“So often we’re interested in why something is happening but a lot of the methods that we’ve been using for a long time in earth sciences are much more predictive — trying to predict what flood magnitude we expect next year,” Blum explained. “But understanding why it is changing is increasingly important as more and more human interventions are changing the water cycle.”
Something Borrowed For Something Blue
To understand those changes, Blum leaned on a technique borrowed from economic and social science research. Panel regression is a way to isolate the effect of a single variable in a noisy cluster, to pull at just one thread in the tangle. Blum encountered the technique before beginning her doctoral program, when she was working in east Africa with economists who were studying drinking water access.
Use of this technique is rare in the earth sciences, Blum said. A handful of other hydrology studies have used panel regressions. Researchers used it to examine the role of deforestation in large floods and the relationship between rainfall and river flows in Hawaii.
Frances Davenport, a Ph.D. student in Earth system sciences at Stanford University, told Circle of Blue that Blum’s study “represents another step in applying these causal inference techniques to understand drivers of hydrologic change.”
Davenport herself employed the panel regression technique in a study published last December on flooding in the western United States as the winter climate shifts from snow to rain. That study revealed that floods grow larger when more precipitation falls as rain than snow. The technique is best used when comparing observations from multiple watersheds over time, she said.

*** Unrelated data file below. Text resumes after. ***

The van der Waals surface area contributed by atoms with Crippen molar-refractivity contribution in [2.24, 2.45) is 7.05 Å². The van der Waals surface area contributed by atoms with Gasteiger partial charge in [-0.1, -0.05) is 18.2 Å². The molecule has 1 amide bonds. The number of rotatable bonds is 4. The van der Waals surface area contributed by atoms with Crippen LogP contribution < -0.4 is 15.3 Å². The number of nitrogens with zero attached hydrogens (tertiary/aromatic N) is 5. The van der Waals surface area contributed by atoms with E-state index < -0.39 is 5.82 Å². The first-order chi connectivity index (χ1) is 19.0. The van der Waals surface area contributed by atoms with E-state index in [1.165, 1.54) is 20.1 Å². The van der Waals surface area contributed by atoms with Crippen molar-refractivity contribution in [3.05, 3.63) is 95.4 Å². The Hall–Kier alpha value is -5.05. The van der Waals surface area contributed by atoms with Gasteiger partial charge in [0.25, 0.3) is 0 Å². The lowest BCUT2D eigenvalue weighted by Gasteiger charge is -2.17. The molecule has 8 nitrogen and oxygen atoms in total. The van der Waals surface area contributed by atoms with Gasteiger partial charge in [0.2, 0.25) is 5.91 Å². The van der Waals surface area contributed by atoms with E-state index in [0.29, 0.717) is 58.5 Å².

This is what Blum and her colleagues did. They used 39 years of data from 280 stream gauges across the United States. To reduce the influence of one variable — upstream water storage — they selected gauges that had few dams above them.
They also looked at smaller floods — not just the monstrous inundations like Hurricane Harvey, but peak flows for each year between 1974 and 2012, regardless of size. Impervious cover has more of an effect on smaller floods because in large rain events, like Harvey, saturated soils act like pavement: water cannot soak into the ground so it runs off as it would from a sidewalk. Most of the basins in the study had relatively little area covered by impervious surface. Though the high end was nearly 50 percent impervious, the median basin had just 0.44 percent impervious coverage.